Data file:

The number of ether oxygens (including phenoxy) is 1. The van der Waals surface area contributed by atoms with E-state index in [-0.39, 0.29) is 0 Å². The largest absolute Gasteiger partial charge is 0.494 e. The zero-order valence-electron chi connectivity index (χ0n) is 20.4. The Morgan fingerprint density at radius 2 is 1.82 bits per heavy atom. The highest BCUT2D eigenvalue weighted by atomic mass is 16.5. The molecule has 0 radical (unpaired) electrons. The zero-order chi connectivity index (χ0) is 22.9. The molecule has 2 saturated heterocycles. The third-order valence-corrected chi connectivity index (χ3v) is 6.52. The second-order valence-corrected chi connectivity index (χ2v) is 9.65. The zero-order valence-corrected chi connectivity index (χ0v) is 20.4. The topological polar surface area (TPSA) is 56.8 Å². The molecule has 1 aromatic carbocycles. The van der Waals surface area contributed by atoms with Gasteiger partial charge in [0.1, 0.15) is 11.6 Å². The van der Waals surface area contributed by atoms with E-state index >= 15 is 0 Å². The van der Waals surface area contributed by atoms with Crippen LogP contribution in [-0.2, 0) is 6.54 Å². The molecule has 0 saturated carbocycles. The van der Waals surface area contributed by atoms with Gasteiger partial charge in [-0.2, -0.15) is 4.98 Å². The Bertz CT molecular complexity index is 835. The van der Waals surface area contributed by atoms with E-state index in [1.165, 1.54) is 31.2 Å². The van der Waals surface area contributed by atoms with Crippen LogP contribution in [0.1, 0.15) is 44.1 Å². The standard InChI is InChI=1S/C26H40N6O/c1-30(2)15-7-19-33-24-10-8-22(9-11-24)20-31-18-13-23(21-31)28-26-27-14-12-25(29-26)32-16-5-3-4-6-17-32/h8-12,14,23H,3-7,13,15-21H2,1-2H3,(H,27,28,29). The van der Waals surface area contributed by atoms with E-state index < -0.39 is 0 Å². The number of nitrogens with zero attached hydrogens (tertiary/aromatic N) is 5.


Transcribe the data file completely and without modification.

The number of ether oxygens (including phenoxy) is 1. The van der Waals surface area contributed by atoms with E-state index in [-0.39, 0.29) is 0 Å². The largest absolute Gasteiger partial charge is 0.494 e. The zero-order valence-electron chi connectivity index (χ0n) is 20.4. The Morgan fingerprint density at radius 2 is 1.82 bits per heavy atom. The highest BCUT2D eigenvalue weighted by atomic mass is 16.5. The molecule has 0 radical (unpaired) electrons. The zero-order chi connectivity index (χ0) is 22.9. The molecule has 2 saturated heterocycles. The third-order valence-corrected chi connectivity index (χ3v) is 6.52. The second-order valence-corrected chi connectivity index (χ2v) is 9.65. The zero-order valence-corrected chi connectivity index (χ0v) is 20.4. The topological polar surface area (TPSA) is 56.8 Å². The molecule has 1 aromatic carbocycles. The van der Waals surface area contributed by atoms with Gasteiger partial charge in [0.1, 0.15) is 11.6 Å². The van der Waals surface area contributed by atoms with E-state index >= 15 is 0 Å². The van der Waals surface area contributed by atoms with Crippen LogP contribution in [-0.2, 0) is 6.54 Å². The molecule has 0 saturated carbocycles. The van der Waals surface area contributed by atoms with Gasteiger partial charge in [-0.2, -0.15) is 4.98 Å². The Bertz CT molecular complexity index is 835. The van der Waals surface area contributed by atoms with E-state index in [1.165, 1.54) is 31.2 Å². The van der Waals surface area contributed by atoms with Crippen LogP contribution in [0.1, 0.15) is 44.1 Å². The standard InChI is InChI=1S/C26H40N6O/c1-30(2)15-7-19-33-24-10-8-22(9-11-24)20-31-18-13-23(21-31)28-26-27-14-12-25(29-26)32-16-5-3-4-6-17-32/h8-12,14,23H,3-7,13,15-21H2,1-2H3,(H,27,28,29). The van der Waals surface area contributed by atoms with E-state index < -0.39 is 0 Å². The number of nitrogens with zero attached hydrogens (tertiary/aromatic N) is 5.